Example: Batman practices solo polyamory. He has many sexual and romantic partners but he is happy living alone, unmarried and not sharing finances with a partner.
A comet is a partner you have limited or irregular contact with. This could be due to a number of reasons, whether it’s a long distance relationship, competing schedules, health issues or anything else. But when you’re both in each other’s ‘orbit’ you make the time to connect with each other.
Example: Mario works nights as a plumber, Peach works days as a princess so they rarely get to see each other. But when they do manage to make their schedules work, they make the most of their time together in the castle.
Some people in an established relationship will choose to stay monogamous while their partner practices polyamory. Someone who considers themselves monogamous but is comfortable being with someone who is ethically non-monogamous may refer to themselves as a ‘monocorn’.
Not everyone in a mono-polyam relationship is actually monogamous though. Sometimes it’s more a case of one partner not actively practising polyamory. One partner might not be looking for partners for whatever reasons; time, energy, health, libido, self esteem, etc. And that’s okay. Not everyone needs to be actively pursuing relationships all the time, or at all. As long as everyone involved is consenting and comfortable, that’s all that matters.
Example: Captain Kirk and Mister Spock are in an established relationship. Captain Kirk is actively pursuing new partners regularly. Mister Spock is asexual and isn’t pursuing additional partners, he is content with his romantic relationship with Captain Kirk.
Once you know the way you want your relationship to work, and you’ve found the people to form your polycule, you might notice that it forms a kind of structure or shape. These sometimes have their own labels that get tossed around. They can be helpful to describe your dynamic to other people in the ethical non-monogamy space. But don’t feel too overwhelmed if this feels like too much to take in during the early stages.
Vee or Triad
In a vee relationship you have a setup that looks like the letter V. Basically one person (at the bottom of the V) is dating two other people (at the two top points of the V). The one person at the bottom is sometimes referred to as the ‘hinge’. The two people they’re dating aren’t dating each other. In a triad all three people are dating each other, this is also sometimes called a ‘throuple’.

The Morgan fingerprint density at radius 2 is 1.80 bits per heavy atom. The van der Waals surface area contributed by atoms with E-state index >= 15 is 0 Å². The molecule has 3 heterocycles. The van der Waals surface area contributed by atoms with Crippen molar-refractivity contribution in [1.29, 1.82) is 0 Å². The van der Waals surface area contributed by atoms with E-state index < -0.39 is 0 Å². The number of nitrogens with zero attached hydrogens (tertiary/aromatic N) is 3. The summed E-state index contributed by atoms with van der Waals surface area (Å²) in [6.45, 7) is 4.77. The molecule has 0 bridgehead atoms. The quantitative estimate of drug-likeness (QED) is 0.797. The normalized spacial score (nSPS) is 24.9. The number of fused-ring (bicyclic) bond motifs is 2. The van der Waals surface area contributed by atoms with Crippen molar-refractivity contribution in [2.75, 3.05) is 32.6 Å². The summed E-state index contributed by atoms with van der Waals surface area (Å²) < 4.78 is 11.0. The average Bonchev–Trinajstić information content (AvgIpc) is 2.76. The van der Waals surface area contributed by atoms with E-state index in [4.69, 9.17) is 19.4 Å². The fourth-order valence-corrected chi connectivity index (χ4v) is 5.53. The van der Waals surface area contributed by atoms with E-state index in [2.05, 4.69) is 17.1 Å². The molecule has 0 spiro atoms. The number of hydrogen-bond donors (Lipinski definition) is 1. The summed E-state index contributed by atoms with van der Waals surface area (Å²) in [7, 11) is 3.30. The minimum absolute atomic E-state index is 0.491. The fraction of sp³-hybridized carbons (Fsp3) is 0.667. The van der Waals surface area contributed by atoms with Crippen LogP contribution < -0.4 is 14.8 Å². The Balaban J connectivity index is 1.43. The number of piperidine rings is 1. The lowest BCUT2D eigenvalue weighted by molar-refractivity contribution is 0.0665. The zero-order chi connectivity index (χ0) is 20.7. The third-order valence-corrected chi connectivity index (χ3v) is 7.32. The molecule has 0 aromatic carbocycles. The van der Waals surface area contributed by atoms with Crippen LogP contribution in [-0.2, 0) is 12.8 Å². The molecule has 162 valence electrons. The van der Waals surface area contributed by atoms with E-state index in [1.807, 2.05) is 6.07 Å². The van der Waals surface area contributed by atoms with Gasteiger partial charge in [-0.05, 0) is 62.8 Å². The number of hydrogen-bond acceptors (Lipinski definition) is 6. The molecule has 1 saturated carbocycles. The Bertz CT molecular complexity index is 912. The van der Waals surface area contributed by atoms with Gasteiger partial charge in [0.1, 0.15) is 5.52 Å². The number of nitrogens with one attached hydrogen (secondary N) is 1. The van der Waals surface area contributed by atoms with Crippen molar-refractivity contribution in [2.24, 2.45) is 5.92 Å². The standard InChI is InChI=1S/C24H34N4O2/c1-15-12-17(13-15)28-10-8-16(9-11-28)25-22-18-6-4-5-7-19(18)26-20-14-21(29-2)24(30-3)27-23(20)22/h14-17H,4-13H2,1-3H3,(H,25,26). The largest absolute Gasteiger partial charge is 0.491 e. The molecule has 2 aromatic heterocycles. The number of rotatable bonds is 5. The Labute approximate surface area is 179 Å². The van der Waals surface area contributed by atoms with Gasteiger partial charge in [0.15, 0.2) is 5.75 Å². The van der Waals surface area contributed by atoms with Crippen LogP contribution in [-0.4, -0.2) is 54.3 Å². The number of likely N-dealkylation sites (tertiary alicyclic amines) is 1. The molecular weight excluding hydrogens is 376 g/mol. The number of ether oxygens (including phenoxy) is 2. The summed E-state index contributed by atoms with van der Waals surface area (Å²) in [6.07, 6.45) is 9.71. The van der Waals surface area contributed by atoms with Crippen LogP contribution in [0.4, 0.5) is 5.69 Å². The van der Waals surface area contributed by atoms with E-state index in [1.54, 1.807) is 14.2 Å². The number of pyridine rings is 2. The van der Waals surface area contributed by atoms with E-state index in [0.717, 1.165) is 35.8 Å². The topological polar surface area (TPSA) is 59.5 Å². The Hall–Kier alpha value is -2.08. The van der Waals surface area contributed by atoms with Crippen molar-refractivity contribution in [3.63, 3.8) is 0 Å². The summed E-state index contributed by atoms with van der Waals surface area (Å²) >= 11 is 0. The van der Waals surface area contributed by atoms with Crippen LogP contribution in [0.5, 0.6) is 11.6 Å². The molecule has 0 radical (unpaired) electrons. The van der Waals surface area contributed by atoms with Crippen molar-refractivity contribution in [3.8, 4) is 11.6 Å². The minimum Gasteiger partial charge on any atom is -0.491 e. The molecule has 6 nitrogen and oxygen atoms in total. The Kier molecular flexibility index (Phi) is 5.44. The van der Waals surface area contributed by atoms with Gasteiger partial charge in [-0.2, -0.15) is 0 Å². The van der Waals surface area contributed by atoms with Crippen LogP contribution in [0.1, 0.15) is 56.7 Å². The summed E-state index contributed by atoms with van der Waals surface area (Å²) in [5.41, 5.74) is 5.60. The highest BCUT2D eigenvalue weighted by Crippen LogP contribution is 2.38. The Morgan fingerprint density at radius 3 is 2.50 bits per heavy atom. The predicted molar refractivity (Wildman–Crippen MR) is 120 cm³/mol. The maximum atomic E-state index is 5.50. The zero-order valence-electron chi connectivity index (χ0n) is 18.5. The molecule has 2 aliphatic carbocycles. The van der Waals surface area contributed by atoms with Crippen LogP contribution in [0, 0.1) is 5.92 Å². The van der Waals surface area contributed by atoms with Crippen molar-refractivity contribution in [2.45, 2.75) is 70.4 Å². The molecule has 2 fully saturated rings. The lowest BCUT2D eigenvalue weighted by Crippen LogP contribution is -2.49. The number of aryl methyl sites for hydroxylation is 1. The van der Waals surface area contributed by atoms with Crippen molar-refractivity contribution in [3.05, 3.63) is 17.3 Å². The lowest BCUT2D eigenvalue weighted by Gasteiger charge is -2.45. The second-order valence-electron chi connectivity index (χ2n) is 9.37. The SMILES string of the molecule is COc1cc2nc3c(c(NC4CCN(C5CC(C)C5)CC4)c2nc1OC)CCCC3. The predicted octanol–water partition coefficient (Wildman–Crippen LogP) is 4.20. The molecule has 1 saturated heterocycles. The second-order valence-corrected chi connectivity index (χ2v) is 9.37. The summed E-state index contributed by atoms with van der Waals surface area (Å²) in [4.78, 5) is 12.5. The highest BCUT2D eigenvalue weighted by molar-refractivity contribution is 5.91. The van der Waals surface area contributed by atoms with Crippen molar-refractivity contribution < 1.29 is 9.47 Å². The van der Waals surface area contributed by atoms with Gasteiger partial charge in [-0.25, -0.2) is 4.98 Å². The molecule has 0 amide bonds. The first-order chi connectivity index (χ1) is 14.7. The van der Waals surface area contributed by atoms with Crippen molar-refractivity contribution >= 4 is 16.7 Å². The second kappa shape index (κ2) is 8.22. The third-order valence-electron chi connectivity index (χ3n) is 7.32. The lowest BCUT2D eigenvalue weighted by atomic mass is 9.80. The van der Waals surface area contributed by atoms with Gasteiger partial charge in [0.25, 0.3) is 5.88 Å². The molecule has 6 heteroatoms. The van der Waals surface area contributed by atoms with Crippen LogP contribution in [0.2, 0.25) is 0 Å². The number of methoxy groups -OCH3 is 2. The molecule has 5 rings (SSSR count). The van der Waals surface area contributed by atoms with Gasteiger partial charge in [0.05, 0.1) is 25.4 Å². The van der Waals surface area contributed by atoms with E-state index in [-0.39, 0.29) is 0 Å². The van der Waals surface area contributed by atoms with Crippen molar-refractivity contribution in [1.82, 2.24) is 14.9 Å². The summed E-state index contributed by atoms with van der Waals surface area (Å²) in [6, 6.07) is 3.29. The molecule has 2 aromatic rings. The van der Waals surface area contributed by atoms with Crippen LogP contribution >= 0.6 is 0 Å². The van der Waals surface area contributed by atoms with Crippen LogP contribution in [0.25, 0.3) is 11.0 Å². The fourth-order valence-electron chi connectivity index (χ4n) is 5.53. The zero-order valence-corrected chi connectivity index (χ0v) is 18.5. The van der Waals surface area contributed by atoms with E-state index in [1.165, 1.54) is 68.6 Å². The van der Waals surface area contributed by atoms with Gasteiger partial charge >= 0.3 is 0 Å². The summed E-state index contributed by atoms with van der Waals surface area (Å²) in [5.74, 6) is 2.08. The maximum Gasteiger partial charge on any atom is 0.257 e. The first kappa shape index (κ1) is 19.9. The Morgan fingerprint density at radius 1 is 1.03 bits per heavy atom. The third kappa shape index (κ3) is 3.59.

In a traditional quad, there are four people all dating each other. But you can also have a structure similar to a V, where one person is individually dating three other people. This is called arrow polyamory.
So that’s your introduction to polyamorous relationship structures. Of course there are a lot more out there, and probably even more yet to be invented! But as long as you’re communicating with your partners consistently and consensually, there are no wrong answers. Get out there and find the people that meet your needs and whose boxes you tick!
AngelondutyMore than a month ago
Great article. Thank youReply
H.playfulMore than a month ago
I think I am the hinge in a Vee Relationship. Thanks for the article, it helps me get my head around it.Reply
Langie12More than a month ago
I'm single and live alone but have two lady fwb (friends in the true sense of the word). Have been with each over two years now. The relationships are very open and honest. They are both very aware of other. Have never, and will never, meet. Their choice. Fwb1 knows quite a bit about fwb2 but fwb2 knows considerably less about fwb1. Again, their choice. Discussions about sex with the other never occurs.
I am fwb1's exclusive partner. Her choice but this is always open to change. We are certainly looking for a third male to join us.
Fwb2 has two other men she sees on an occasional basis. While it's not a term we use, I'm her "primary partner". One isn't aware of me while the other is. We have actually had MMF threesomes with the second.
I'm bi and see two other guys on a regular basis. Mind you this is far less regular than the ladies. This is more a logistical issue. Both ladies are aware of my two male friends. Fwb1 is very supportive of this (to the point of wanting post-sex details - something that she definitely doesn't want to hear about in regards fwb2). Fwb2, while supportive just doesn't feel the need to know.
Time wise, I spend alternate weekends with fwb1 then fwb2. Fwb1 also has a weekly Wednesday night sleep-over while I usually spend a week night with fwb2 as well but this isn't set in stone. Overall, I generally have two nights a week at home to myself.
Not sure what label you might put on it (not important anyway).
The two ladies are very different personalities but are all very happy with what we have, it's been working for us for over two years.
HungDaddy2121More than a month ago
A really clever and informative article. Nailed it. Thank youReply
KinkyGirl101More than a month ago
Very informative and a clever use of fictional characters to explain each relationship style. I particulary loved Mr Spock's inclusion LOLReply
Built4CommfortMore than a month ago
WitandTongueMore than a month ago
Thanks, today I learned :)Reply
EthicalSlutAUMore than a month ago
I always get nervous seeing articles like this because I worry that polyamory only gets explained in a surface level way or even worse, inaccurately (especially solo poly). This was a pleasant surprise! I particularly enjoyed the use of known fictional characters in the examples.Reply
lilith30More than a month ago